Spinning up a simple web app used to require months of development, a team of people, and tons of capital for (physical!) servers. Today a single person can build more than a team of ten in a weekend. We see it every day on Product Hunt.
It’s never been easier to turn an idea into a product. Making has become far more accessible thanks in part to the rise of “no code” tools and advancements made over the last few decades. In turn, we’re seeing an explosion of people use technology to build something and express themselves the same way a musician dabbles on the drums. This is a good thing, but it introduces another problem: Difficulty in getting feedback and breaking out from the noise.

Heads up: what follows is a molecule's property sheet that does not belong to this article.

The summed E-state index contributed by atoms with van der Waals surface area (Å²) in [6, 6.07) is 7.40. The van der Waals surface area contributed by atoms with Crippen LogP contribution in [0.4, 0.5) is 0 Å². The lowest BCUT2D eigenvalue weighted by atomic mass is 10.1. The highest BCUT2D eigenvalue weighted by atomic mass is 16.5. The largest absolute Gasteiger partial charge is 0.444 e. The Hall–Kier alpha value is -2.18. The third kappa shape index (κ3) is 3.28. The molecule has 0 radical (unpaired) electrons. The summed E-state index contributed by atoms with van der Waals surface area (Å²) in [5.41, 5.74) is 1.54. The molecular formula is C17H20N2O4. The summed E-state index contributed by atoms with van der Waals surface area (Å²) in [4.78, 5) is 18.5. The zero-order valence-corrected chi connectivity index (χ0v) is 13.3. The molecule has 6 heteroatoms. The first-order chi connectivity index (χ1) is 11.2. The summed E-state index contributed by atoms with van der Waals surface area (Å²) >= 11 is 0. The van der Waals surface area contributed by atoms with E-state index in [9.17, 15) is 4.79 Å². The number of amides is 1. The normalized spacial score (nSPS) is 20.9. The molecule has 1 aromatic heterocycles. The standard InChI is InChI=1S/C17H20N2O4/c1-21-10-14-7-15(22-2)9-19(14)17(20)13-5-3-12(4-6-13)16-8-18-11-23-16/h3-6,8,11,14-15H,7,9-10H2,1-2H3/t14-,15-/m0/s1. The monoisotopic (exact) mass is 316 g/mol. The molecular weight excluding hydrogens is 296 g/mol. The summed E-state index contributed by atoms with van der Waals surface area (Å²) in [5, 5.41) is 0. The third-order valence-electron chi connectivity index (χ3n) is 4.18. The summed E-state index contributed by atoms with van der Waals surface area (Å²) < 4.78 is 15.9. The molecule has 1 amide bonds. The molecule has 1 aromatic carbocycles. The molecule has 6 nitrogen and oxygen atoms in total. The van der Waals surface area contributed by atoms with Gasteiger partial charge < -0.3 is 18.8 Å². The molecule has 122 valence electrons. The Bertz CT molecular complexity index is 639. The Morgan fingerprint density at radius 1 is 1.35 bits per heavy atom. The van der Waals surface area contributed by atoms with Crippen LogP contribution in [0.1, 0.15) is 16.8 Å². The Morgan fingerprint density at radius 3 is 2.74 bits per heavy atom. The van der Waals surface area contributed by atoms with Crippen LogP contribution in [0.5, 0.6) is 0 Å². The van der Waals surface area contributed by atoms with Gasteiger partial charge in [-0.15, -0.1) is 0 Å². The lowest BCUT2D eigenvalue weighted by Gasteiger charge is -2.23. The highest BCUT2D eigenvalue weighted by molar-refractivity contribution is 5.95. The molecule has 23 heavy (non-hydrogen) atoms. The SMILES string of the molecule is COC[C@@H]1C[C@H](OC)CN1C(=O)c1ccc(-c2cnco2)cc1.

Thankfully, we’re seeing a movement to support this growing audience: Maker Communities.
There seems to be increasing demand to connect, learn, and collaborate with other makers as new spaces emerge. So, in attempt to map the maker ecosystem, I asked Twitter:
Your suggestions and further research resulted in the list below. Communities listed match the following criteria:
Additionally, each maker community is categorized into four areas of focus:
This categorization may not be perfect as some communities span across multiple dimensions.
After reflecting on this list, a few observations emerged:
Of course I’ve likely missed some important — obvious to some — maker communities. Feel free to share your suggestions in the comments here or with me on Twitter.
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